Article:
Guam’s first case of monkeypox was confirmed on September 12. Guam’s Department of Public Health and Social Services was alerted to the case by a call from an epidemiologist from outside of Guam. A traveler infected with the virus was advised not to travel to Guam but did so anyway. The public health department has isolated the traveler and is monitoring the case. The department does not consider monkeypox to be a big risk like COVID-19 or the upcoming seasonal flu.
Monkeypox is a rare disease related to the virus that causes smallpox. Monkeypox symptoms are like smallpox but are rarely fatal. Symptoms include developing rashes that may be painful or itchy. The rash goes through several changes before scabbing and healing. It is also possible to experience flu-like symptoms before developing a rash. Monkeypox spreads through close contact with a person infected with the virus. This includes:
- direct contact with the rash, scabs, or bodily fluids from a person with monkeypox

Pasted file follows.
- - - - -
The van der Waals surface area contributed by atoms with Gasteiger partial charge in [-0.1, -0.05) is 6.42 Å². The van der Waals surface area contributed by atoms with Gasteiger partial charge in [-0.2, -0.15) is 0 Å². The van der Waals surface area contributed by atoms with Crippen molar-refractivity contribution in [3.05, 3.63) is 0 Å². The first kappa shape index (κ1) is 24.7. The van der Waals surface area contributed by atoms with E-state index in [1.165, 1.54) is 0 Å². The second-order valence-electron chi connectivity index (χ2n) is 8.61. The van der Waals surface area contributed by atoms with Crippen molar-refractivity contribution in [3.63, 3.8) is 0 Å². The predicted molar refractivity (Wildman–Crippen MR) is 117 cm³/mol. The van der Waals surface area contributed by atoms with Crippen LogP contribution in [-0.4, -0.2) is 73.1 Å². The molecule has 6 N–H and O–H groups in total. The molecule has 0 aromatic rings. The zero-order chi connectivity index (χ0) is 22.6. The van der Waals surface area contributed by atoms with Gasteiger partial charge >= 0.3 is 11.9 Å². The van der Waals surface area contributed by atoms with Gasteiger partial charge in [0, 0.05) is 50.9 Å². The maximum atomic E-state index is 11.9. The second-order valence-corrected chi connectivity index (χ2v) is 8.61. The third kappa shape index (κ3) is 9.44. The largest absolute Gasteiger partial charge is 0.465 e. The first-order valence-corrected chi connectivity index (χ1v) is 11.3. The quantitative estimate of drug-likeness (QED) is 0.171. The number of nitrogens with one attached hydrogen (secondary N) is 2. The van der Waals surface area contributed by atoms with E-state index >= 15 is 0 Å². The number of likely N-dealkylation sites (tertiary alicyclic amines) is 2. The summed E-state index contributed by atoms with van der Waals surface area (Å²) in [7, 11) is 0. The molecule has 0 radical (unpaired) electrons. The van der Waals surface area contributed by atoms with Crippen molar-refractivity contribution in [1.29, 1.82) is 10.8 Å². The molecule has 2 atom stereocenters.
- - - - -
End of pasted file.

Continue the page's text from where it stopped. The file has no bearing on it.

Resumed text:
- direct contact with objects or surfaces touched by a person with monkeypox (clothing, bedding, towels, etc.)
According to the CDC, 98% of monkeypox patients identified as men who have sex with men. Education and care for the gay community are needed to prevent the further spread of monkeypox.
In August, Governor Lou Leon Guerrero told The Guam Daily Post that the Department of Public Health and Services was “…well prepared to address the monkeypox.” Despite the department’s quick reaction to the single case, the island’s current vaccine supply is only enough for 150 people. With a current population of 172,029, less than 0.09% could be vaccinated.
It is currently recommended to get tested by a local health care provider if experiencing a rash. Contact a health care provider if you have been close to someone with monkeypox.